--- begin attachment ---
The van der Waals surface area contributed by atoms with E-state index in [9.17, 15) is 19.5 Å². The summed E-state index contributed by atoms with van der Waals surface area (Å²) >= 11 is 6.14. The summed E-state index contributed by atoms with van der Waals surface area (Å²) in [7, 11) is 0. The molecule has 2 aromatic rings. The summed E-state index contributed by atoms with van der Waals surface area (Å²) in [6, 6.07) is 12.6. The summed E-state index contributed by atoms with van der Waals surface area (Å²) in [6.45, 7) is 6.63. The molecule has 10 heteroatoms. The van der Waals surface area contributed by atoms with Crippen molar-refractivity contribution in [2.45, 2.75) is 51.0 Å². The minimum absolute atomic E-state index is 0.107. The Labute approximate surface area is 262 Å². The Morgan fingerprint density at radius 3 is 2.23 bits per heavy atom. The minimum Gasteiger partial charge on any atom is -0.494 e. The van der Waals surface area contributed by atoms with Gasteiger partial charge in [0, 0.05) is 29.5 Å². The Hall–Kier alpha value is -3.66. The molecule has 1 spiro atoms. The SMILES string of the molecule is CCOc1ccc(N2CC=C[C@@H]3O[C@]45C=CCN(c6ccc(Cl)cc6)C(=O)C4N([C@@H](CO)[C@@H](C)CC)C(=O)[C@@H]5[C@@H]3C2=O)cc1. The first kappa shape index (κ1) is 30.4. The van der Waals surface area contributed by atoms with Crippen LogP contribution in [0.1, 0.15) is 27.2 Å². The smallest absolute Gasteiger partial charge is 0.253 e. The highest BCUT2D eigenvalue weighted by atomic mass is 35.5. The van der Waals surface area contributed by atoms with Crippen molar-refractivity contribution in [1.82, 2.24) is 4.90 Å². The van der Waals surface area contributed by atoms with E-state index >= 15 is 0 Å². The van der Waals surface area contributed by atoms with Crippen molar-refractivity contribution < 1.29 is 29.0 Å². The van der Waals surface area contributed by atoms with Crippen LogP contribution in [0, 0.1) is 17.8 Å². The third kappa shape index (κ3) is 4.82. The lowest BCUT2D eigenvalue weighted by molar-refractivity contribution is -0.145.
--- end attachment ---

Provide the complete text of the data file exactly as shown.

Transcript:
The van der Waals surface area contributed by atoms with E-state index in [9.17, 15) is 19.5 Å². The summed E-state index contributed by atoms with van der Waals surface area (Å²) >= 11 is 6.14. The summed E-state index contributed by atoms with van der Waals surface area (Å²) in [7, 11) is 0. The molecule has 2 aromatic rings. The summed E-state index contributed by atoms with van der Waals surface area (Å²) in [6, 6.07) is 12.6. The summed E-state index contributed by atoms with van der Waals surface area (Å²) in [6.45, 7) is 6.63. The molecule has 10 heteroatoms. The van der Waals surface area contributed by atoms with Crippen molar-refractivity contribution in [2.45, 2.75) is 51.0 Å². The minimum absolute atomic E-state index is 0.107. The Labute approximate surface area is 262 Å². The Morgan fingerprint density at radius 3 is 2.23 bits per heavy atom. The minimum Gasteiger partial charge on any atom is -0.494 e. The van der Waals surface area contributed by atoms with Gasteiger partial charge in [0, 0.05) is 29.5 Å². The Hall–Kier alpha value is -3.66. The molecule has 1 spiro atoms. The SMILES string of the molecule is CCOc1ccc(N2CC=C[C@@H]3O[C@]45C=CCN(c6ccc(Cl)cc6)C(=O)C4N([C@@H](CO)[C@@H](C)CC)C(=O)[C@@H]5[C@@H]3C2=O)cc1. The first kappa shape index (κ1) is 30.4. The van der Waals surface area contributed by atoms with Crippen LogP contribution in [0.1, 0.15) is 27.2 Å². The smallest absolute Gasteiger partial charge is 0.253 e. The highest BCUT2D eigenvalue weighted by atomic mass is 35.5. The van der Waals surface area contributed by atoms with Crippen molar-refractivity contribution in [1.82, 2.24) is 4.90 Å². The van der Waals surface area contributed by atoms with E-state index >= 15 is 0 Å². The van der Waals surface area contributed by atoms with Crippen molar-refractivity contribution < 1.29 is 29.0 Å². The van der Waals surface area contributed by atoms with Crippen LogP contribution in [0, 0.1) is 17.8 Å². The third kappa shape index (κ3) is 4.82. The lowest BCUT2D eigenvalue weighted by molar-refractivity contribution is -0.145.